Vulvar hidradenitis suppurativa (HS) is an inflammatory skin condition that involves the outer part of the female genitals or the vulva.
Genetic, behavioral, and environmental factors may also play a
It manifests in painful nodules, fluid-filled bumps, scars, and draining tunnels under the skin.
The condition has no cure, but treatment can help prevent progression. HS carries some risk of complications, including a type of skin cancer. Delaying treatment can worsen the outlook.
Learn more about HS of the vulva, including the causes, symptoms, diagnosis, treatment, home management, complications, and outlook.
The groin area includes the scrotum for males or the vulva for females. The prevalence of HS ranges from
HS tends to begin in the hair follicles. Experts believe it develops when hair follicles clog up, forming nodules containing sweat, bacteria, and keratin — a protein found in skin, nails, and hair. When nodules rupture, it can result in the spillage of the contents into surrounding tissues and elicit an inflammatory response.
Medical literature does not speculate on the cause of HS in the vulva, specifically. However, genetic, behavioral, and environmental factors may play a role in the condition.
Hormones may also contribute since the condition is more prevalent in females than males. Additionally, taking hormones and menstruation seem to affect symptom severity.
HS typically manifests with deep-seated bumps that linger from days to months. As the condition progresses, thick fibrotic plaques and scars may form.
- Hurley Stage 1: This denotes the formation of fluid-filled bumps that do not leak under the skin or form scars.
- Hurley Stage 2: This refers to fluid-filled bumps that leak under the skin and form scars. The lesions — a term for the bumps, leakage, and scarring — may appear widely spaced or singly.
- Hurley Stage 3: This advanced stage entails bumps and many interconnected tunnels that are widespread over the affected area, leaving little or no uninvolved skin.
Occasionally, performing tests on the fluid in the bumps can be beneficial to rule out other conditions that may involve the skin, such as Crohn’s disease. This is a type of inflammatory disease that can produce bumps under the skin.
- reduce pain and drainage
- prevent progression
- decrease the frequency of recurrence
Depending on the severity, pain medications may be helpful. Some options include:
- topical agents, such as lidocaine
- systemic nonsteroidal anti-inflammatory drugs, such as ibuprofen
Specific treatment varies with the stages. Details are below:
Stage 1 treatment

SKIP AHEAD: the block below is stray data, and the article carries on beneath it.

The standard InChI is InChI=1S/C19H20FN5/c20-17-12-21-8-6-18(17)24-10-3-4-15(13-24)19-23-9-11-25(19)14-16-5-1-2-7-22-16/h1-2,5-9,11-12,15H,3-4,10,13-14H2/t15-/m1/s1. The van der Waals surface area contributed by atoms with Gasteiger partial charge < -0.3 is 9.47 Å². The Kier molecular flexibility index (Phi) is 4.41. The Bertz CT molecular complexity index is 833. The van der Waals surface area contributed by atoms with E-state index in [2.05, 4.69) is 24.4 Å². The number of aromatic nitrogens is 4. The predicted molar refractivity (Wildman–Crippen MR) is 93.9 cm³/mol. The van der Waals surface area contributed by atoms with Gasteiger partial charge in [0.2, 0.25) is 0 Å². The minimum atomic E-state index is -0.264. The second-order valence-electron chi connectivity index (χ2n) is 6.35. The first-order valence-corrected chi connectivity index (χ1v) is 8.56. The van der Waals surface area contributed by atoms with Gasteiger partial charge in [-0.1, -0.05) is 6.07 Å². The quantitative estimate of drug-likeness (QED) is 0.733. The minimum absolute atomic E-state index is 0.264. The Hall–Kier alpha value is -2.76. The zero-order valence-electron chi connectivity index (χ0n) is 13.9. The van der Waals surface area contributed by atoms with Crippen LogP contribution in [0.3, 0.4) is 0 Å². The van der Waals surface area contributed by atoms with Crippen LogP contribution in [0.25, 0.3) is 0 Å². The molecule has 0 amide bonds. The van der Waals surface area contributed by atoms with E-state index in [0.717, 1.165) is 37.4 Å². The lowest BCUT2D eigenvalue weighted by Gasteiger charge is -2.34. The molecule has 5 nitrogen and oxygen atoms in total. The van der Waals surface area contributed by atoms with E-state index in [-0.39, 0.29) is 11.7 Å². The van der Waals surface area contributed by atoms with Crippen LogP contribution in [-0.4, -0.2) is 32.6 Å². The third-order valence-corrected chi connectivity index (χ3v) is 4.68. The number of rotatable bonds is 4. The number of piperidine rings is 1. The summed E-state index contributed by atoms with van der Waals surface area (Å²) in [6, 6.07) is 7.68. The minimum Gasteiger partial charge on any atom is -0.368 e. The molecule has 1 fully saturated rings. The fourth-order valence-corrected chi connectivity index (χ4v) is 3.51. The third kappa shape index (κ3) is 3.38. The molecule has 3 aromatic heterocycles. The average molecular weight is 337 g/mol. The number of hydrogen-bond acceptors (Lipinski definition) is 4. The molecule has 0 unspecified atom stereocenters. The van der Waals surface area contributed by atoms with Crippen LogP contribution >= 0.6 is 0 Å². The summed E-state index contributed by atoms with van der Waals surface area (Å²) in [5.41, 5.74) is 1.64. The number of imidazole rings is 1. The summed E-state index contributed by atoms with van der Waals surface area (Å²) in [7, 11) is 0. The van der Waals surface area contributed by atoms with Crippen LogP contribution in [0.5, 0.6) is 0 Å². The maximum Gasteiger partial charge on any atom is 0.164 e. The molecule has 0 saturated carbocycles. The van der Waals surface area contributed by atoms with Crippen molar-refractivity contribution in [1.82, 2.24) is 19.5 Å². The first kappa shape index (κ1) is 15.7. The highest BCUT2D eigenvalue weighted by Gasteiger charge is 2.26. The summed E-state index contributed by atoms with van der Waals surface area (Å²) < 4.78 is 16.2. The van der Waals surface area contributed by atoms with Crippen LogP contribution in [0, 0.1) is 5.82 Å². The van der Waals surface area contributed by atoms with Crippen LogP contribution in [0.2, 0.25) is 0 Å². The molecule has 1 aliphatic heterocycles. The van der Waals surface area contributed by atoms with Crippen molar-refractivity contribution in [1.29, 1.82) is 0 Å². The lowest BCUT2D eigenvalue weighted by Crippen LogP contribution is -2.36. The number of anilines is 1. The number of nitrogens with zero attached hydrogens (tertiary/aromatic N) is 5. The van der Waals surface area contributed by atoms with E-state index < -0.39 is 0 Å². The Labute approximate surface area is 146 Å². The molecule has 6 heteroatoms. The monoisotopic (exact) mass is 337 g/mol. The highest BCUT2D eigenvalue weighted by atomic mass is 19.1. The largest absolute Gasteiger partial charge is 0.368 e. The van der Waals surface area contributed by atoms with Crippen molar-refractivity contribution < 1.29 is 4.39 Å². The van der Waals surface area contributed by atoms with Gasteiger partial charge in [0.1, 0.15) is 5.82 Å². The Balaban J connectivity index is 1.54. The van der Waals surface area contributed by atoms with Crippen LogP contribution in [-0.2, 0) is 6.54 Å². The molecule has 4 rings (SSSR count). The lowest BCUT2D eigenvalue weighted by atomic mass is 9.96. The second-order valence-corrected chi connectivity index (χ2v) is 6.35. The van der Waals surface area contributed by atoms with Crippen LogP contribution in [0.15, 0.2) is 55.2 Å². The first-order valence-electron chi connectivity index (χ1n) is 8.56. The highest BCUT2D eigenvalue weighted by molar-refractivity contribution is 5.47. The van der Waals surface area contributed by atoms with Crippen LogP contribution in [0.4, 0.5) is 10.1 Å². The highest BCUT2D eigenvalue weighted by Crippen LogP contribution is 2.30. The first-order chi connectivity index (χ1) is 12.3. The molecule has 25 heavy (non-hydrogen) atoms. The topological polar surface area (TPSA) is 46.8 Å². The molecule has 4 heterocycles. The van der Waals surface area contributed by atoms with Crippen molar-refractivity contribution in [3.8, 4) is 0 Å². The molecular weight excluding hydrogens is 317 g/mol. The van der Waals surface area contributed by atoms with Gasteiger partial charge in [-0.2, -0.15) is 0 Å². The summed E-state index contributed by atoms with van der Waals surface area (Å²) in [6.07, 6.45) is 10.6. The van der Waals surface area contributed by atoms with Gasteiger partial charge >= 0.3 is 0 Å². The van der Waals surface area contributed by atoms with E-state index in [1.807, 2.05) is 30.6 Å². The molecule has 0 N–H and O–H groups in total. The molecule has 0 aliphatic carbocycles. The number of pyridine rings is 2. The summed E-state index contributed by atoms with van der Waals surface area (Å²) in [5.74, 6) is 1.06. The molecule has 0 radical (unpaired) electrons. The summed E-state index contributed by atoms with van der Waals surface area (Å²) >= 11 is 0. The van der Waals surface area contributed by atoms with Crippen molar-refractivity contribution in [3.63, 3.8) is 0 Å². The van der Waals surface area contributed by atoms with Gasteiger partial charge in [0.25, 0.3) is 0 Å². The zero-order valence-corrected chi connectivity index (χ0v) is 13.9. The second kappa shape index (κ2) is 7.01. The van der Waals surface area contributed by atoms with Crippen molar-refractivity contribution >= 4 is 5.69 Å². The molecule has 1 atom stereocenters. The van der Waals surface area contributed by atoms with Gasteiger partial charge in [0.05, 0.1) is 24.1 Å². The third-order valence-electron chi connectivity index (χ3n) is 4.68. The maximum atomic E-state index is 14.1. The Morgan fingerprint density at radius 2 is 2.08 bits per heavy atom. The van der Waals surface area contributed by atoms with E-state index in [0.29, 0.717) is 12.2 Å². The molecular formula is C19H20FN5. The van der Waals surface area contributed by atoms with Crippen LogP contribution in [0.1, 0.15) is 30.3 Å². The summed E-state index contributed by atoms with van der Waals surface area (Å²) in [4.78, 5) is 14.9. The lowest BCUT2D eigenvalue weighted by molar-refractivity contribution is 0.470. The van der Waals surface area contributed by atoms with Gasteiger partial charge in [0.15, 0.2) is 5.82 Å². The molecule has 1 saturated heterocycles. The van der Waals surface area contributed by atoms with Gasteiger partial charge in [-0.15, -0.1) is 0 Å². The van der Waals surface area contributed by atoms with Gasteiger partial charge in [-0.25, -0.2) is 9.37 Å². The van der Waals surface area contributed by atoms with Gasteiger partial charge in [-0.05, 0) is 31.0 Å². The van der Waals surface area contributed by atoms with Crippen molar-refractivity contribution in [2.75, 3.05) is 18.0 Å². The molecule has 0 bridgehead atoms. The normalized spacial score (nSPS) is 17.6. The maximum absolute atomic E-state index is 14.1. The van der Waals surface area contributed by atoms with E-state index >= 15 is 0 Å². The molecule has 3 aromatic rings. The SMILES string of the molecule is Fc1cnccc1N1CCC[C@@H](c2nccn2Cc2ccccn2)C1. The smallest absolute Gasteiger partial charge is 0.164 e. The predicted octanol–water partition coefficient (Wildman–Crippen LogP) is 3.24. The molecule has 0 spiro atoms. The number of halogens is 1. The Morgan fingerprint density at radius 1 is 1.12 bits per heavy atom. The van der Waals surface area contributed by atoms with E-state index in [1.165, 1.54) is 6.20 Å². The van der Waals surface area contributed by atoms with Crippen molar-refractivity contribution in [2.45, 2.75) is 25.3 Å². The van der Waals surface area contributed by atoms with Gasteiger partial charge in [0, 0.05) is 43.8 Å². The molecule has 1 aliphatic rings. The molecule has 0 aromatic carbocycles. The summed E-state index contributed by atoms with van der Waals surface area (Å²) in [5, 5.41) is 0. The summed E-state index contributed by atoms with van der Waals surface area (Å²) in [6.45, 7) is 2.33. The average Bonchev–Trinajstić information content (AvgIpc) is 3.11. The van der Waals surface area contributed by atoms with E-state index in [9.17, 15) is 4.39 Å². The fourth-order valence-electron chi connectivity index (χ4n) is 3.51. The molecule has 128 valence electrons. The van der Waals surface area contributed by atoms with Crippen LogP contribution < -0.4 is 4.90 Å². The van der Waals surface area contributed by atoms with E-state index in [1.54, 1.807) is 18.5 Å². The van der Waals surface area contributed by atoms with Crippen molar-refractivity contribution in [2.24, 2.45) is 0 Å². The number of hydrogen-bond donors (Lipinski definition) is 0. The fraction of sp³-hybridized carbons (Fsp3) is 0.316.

Administering corticosteroids, such as triamcinolone (Kenalog), into the lesions may lower inflammation, while punch debridement may promote healing. Punch debridement involves removing the top few millimeters of the lesion.
Stage 2 treatment
Doctors prescribe oral antibiotics — tetracyclines, such as doxycycline (Adoxa), are the most effective. They may combine this with other antibiotics.
- medications that block male hormones, such as cyproterone acetate (Cyprostat)
- oral retinoids, such as acitretin (Soriatane)
- systemic steroids, such as prednisone (Deltasone)
Stage 3 treatment
One option is tumor necrosis factor-alpha inhibitors, such as adalimumab (Humira).
However, surgery is frequently necessary to remove the entire affected area.
Some people may experience certain complications. These
- chronic, or long-term pain
- effects from chronic inflammation, such as high protein levels in the blood and anemia
- infection that leads to systemic infection — infection affecting multiple body organs or systems in the body
- psychological effects, such as depression and social isolation
Rarely, HS lesions can sometimes turn into squamous cell carcinoma, a cancer affecting the middle and outer skin layers. It primarily affects males but can affect females and sometimes involve the vulva, notes a
A doctor can help people find suitable treatments, including medications and home remedies, to help manage their symptoms.
A person may also consider joining an online support group.
Hidradenitis suppurativa (HS) of the vulva involves the presence of deep-seated bumps that can rupture and leak under the skin. When it advances, it can cause interconnecting tunnels and scars.
Genetic, behavioral, and environmental factors may play a role in why someone might experience vulvar HS.
Doctors usually form a diagnosis by examining the bumps where it tends to manifest.
While there is no cure for HS, early treatment can make a difference in a person’s outlook. Treatments can vary with the stage but ultimately aims to prevent progression and reduce recurrence. Stopping smoking if necessary and maintaining an optimal weight can help people manage the condition.